The Cyborg Pro by Black Diamond is a high-end ice and mixed climbing crampon that has distinctive stainless steel construction that is incredibly lightweight, durable, and resists snow balling and rust. This essential ice climbing gear features a low-profile micro-adjust heel lever to provide a more precision fit, and adjustable, hooded frontpoints and aggressive secondary points for superior performance on the ice. Black Diamond's Cyborg Pro version accommodates ice climbing boots with a toe welt, and also includes dual-density ABS. Happy climbing.
Designed using stainless steel for increased weight savings, and combining sensitivity, strength and versatility, the Cyborg Crampons from Black Diamond are true performers in the frozen realm. Available for technical or trekking boots, the modular, hooded, adjustable frontpoints provide multiple configurations for varying vertical ice or mixed terrain while aggressive secondary points provide the added grip and traction that you need.
Optimized for steep waterfall ice, mixed climbing or hard mountain routes, the Cyborg’s semi-rigid design offers maximum control for precise placement with minimal weight. Used in mono- or dual-point configuration, the modular, hooded vertical frontpoints perform flawlessly on everything from tiny rock edges to thin ice smears. Substantial, aggressive secondary points enhance balance and stability and an articulated center strap and Micro-Adjust™ heel lever provide a solid fit on almost all technical boots. ABS plates included.
|Activity:||Vertical Ice / Mixed|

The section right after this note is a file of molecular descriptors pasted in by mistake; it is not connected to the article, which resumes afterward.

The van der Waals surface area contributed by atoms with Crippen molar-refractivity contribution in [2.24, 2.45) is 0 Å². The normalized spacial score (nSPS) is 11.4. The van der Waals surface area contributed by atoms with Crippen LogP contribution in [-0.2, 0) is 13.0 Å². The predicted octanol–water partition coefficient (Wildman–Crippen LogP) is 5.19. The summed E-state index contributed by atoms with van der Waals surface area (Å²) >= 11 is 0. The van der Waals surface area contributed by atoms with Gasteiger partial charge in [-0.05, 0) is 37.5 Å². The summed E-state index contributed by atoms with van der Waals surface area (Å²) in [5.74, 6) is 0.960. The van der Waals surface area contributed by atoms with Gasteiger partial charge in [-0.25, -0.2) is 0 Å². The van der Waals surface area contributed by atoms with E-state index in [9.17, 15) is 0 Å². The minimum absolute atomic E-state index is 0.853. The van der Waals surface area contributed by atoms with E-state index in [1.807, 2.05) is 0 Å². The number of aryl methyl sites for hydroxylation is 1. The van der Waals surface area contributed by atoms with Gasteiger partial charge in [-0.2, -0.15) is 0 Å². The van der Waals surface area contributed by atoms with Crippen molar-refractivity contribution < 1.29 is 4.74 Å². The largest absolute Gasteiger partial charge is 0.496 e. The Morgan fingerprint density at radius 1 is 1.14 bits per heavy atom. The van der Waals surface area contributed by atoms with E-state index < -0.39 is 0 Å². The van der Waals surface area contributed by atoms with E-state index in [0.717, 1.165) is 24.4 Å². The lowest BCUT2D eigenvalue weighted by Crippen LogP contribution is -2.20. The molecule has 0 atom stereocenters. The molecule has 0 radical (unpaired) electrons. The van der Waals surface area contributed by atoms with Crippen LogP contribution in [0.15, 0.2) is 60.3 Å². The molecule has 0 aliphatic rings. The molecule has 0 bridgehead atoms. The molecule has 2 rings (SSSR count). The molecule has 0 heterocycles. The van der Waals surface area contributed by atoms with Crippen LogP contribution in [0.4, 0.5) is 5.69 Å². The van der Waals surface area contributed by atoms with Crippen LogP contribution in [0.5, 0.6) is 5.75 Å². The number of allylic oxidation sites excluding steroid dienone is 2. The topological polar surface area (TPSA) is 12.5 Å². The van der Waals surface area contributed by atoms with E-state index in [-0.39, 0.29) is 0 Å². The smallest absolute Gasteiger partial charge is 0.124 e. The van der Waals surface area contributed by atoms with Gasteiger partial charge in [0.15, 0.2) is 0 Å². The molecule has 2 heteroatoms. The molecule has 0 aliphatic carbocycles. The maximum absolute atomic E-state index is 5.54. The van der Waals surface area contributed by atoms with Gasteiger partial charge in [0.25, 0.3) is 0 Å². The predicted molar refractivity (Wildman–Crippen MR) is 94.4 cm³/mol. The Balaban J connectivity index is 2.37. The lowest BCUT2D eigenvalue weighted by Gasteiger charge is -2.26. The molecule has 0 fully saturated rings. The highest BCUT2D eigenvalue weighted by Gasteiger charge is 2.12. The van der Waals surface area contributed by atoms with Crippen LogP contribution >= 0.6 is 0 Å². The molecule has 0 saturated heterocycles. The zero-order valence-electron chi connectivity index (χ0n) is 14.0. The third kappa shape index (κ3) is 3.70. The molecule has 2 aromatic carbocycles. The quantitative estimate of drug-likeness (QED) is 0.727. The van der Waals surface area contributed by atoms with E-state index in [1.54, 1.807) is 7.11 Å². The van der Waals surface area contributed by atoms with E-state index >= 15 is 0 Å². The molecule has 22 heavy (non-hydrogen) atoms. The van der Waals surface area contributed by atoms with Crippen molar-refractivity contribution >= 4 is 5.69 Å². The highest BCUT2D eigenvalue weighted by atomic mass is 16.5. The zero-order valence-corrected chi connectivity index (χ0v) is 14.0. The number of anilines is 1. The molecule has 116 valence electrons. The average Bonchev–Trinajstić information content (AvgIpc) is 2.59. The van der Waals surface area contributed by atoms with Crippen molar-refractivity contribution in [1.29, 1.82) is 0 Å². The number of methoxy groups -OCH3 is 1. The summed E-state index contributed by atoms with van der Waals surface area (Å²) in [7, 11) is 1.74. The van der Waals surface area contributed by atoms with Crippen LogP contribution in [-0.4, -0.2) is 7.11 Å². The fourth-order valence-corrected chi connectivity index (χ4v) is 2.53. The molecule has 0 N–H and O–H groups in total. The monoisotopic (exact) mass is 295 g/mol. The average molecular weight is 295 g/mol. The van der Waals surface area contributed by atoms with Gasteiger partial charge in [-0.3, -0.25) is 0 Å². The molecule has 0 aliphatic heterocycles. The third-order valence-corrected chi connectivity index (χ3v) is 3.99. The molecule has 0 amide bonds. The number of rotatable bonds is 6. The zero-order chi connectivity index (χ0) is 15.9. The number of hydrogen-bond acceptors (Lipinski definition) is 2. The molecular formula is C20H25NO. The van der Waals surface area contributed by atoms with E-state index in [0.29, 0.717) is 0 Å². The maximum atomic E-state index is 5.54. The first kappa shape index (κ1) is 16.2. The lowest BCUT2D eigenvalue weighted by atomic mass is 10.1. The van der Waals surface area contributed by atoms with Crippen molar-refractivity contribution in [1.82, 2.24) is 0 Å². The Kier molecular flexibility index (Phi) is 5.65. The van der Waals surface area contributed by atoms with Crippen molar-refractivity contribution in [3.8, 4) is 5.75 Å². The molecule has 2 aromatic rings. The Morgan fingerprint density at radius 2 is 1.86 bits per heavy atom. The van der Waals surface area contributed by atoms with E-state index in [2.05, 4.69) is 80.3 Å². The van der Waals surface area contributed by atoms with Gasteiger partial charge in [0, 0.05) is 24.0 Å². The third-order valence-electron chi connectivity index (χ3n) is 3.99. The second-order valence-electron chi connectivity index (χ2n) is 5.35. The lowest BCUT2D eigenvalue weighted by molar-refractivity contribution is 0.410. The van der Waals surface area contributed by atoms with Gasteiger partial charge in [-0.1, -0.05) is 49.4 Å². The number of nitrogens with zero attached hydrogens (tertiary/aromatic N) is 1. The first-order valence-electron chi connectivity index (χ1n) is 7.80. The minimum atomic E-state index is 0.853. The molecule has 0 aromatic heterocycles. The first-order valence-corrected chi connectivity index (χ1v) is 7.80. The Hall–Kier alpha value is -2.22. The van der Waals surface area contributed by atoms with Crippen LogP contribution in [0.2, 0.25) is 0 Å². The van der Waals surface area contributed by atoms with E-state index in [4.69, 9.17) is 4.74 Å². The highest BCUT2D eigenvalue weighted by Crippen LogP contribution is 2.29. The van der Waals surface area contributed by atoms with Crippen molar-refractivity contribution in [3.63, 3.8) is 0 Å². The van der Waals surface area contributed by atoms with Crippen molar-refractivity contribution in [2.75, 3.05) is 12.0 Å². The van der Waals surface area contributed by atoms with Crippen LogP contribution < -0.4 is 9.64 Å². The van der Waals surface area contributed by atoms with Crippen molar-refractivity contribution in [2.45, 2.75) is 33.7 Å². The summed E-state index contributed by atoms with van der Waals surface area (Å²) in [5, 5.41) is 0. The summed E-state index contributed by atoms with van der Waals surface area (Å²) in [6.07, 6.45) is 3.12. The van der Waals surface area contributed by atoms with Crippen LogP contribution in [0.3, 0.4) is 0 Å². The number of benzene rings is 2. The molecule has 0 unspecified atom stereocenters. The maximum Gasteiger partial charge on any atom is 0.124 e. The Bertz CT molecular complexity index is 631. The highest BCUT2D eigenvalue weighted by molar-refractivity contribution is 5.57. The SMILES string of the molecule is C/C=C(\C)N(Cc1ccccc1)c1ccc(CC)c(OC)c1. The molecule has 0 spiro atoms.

|Boot Size Range:||36-46|
|Country of Origin:||USA|
|Crampon Attachment:||Step In|
|Number of Points:||12|
|Recommended Use:||alpine climbing, ice & mixed climbing|
|Weight:||2 lb 7.5 oz; 1.12 kg|
|Weight (Grams):||1120 g|
|Weight Per Pair:||2 lb 7.5 oz / 1.12 kg|
|Weight [with packaging]:||3.05 lb|
|Black Diamond Cyborg Clip Crampon||$199.95|
This season I bought Kayland Hyper Traction boots with these BD cyborg Pro Crampons. Honestly brings a smile to my face thinking about how dialed this set up is, especially compared with my old lowe boots + clip crampons. This season I did Ice Cliff Glacier on Mt Stuart. A full day of 30 - 60 deg snow and ice w/ two vertical moves which is suited for the sabretooths. I had zero problem with my front point slipping through soft snow on steep snow. Conventional wisdom is that front teeth like those on the sabertooths are more efficient on glacier type travel. From my limited experience the front point design on the cyborg pros close that gap. I have also used these on vertical glacier ice and found the front points set with little effort. I have not used other front point crampons to compare though.
I have read that switching this crampon to a single point is a chore, just a heads up. The anti-balling works but dont expect miracles. It will still happen on steep plunge stepping. From my experience of using both types of crampons, I can not suggest buying a new pair of clip style crampons. If you have to you use non-compatible boots buy used clip crampons. In my opinion all the performance you pay for is lost the minute you try to control it through a clip style attachment.